How to Merge your Content Strategy and Sales Funnel
By Louise Smillie On January 2, 2018 - Search Engine Optimisation (SEO), Web Design
One rookie mistake that businesses make when entering the digital marketing arena for the first time is creating a disconnect between their sales funnel and content strategy.
Without the funnel to channel their content delivery they start looking at other businesses for clues about what type of content they should be putting out there, how frequently they should be posting and how much money they need to spend.
That approach rarely works since all businesses have different target audiences and what appeals to one persona (e.g. multiple short videos and ephemeral content for college students) would be a waste of time and effort to another (e.g. if your site sells medical equipment to professionals).
The Basic Sales Funnel
Let’s first revisit the concept of the sales funnel:
The wide mouth of the funnel is for capturing as many leads or potential customers as possible. Sales is largely a numbers game so the more people you can get into the funnel, the more sales and profit you will make.
Leads who have shown sufficient interest (e.g. taken advantage of a lead magnet such as a free eBook), now become prospects within the neck of the funnel. At this stage, the goal is to build awareness about the benefits of your product or service and how it (favourably) stacks up against similar offerings.
At the spout of the funnel is your checkout process. By this time, your prospects are convinced you are the guys to solve their problem and it’s just a case of nudging them to hit the buy button. Your leads have become customers.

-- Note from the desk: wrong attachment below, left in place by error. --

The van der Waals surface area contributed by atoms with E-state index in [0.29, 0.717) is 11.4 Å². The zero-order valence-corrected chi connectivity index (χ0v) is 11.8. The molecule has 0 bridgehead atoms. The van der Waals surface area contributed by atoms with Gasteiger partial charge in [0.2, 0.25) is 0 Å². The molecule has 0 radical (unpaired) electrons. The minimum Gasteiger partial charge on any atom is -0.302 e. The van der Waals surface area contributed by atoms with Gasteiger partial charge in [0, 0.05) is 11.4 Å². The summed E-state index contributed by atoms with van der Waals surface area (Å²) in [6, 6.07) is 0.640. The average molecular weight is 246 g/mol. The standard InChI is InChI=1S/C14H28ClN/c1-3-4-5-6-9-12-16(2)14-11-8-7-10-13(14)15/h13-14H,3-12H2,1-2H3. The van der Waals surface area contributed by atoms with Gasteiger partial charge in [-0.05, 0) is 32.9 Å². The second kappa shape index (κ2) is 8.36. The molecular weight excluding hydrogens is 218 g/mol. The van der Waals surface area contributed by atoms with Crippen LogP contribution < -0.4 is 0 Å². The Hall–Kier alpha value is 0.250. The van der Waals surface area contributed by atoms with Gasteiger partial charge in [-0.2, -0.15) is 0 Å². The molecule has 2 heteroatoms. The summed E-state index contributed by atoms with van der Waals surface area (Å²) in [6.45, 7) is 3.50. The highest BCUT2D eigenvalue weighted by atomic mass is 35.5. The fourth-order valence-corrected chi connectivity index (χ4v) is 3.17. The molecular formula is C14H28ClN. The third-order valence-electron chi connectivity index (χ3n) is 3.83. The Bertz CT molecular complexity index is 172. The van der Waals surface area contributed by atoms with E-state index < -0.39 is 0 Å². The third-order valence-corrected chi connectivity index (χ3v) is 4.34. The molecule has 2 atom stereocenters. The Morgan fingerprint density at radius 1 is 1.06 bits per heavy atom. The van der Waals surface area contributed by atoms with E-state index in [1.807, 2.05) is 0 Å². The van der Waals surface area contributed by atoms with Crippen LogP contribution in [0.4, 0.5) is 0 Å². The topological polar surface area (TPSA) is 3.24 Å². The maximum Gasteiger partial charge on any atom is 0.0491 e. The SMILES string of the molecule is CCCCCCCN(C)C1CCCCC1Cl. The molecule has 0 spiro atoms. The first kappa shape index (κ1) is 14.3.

From Sales Funnel to Content Marketing Funnel
In reality, your content strategy and your sales funnel are part of the same system. If the sales funnel is a symbol of the buyer’s journey then the content you produce is the fuel that moves them along.
You might as well relabel your sales funnel as a content marketing funnel!
At the mouth of the funnel, your content should attract leads. In the middle it should convert leads into prospects and at the end it should close the deal, turning prospects into buying customers.
To maximise the chances of customers staying with you for the long haul, a further stage can be added post-sale. Here is where you delight your customers so that they come back to you.
Mapping your Content to your Buyer’s Journey
Now it is just a case of mapping the right kind of content to your new content marketing funnel. To ensure a seamless user experience, your brand message needs to be consistent across platforms. Whether a lead has arrived at your website from a PPC ad, a YouTube video or a Facebook post, they should feel they are connecting with one business. Pay careful attention to colour schemes, tone of voice and formatting.
To attract leads you can use online advertising campaigns, work on a clean, powerful website home page and landing pages and perhaps create some overview explainer or demo videos. Handy freebies such as calculators, cheat sheets and templates are ideal for collecting email addresses and building your prospect list.
Examples of content used to convert leads into prospects are more in-depth blog posts and product pages (linked to via social media), eBooks, case studies and interactive webinars.
Content can also help with the final push towards closing the sale. Positive ratings and reviews and persuasive emails can be effective.
Customer satisfaction surveys, special offers and additional product information can all be used in the post-sale phase, helping to build loyalty and encourage repeat sales.
Using your analytics software, you can find out where most of your leads are along the buyer’s journey. By combining this knowledge with what you already know about your target audience you now have a recipe for creating content with a purpose rather than for its own sake.